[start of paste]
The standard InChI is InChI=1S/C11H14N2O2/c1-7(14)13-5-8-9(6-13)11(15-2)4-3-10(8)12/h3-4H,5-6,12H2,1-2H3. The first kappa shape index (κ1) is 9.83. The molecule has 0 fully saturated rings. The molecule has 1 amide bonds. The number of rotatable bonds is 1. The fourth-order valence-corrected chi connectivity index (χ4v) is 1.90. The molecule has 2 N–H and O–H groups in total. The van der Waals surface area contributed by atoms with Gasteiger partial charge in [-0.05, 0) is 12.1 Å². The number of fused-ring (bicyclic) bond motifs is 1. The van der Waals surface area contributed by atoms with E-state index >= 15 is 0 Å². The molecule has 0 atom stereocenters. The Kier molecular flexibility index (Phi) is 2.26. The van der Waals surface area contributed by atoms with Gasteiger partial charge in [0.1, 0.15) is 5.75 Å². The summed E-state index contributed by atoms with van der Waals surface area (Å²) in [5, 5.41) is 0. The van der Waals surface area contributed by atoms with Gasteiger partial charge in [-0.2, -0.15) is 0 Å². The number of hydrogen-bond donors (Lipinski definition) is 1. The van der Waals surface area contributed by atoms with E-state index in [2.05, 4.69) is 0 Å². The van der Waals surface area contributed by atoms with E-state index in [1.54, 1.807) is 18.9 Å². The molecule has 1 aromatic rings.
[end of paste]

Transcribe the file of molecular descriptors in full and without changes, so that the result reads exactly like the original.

The standard InChI is InChI=1S/C11H14N2O2/c1-7(14)13-5-8-9(6-13)11(15-2)4-3-10(8)12/h3-4H,5-6,12H2,1-2H3. The first kappa shape index (κ1) is 9.83. The molecule has 0 fully saturated rings. The molecule has 1 amide bonds. The number of rotatable bonds is 1. The fourth-order valence-corrected chi connectivity index (χ4v) is 1.90. The molecule has 2 N–H and O–H groups in total. The van der Waals surface area contributed by atoms with Gasteiger partial charge in [-0.05, 0) is 12.1 Å². The number of fused-ring (bicyclic) bond motifs is 1. The van der Waals surface area contributed by atoms with E-state index >= 15 is 0 Å². The molecule has 0 atom stereocenters. The Kier molecular flexibility index (Phi) is 2.26. The van der Waals surface area contributed by atoms with Gasteiger partial charge in [0.1, 0.15) is 5.75 Å². The summed E-state index contributed by atoms with van der Waals surface area (Å²) in [5, 5.41) is 0. The van der Waals surface area contributed by atoms with Gasteiger partial charge in [-0.2, -0.15) is 0 Å². The number of hydrogen-bond donors (Lipinski definition) is 1. The van der Waals surface area contributed by atoms with E-state index in [2.05, 4.69) is 0 Å². The van der Waals surface area contributed by atoms with E-state index in [1.54, 1.807) is 18.9 Å². The molecule has 1 aromatic rings.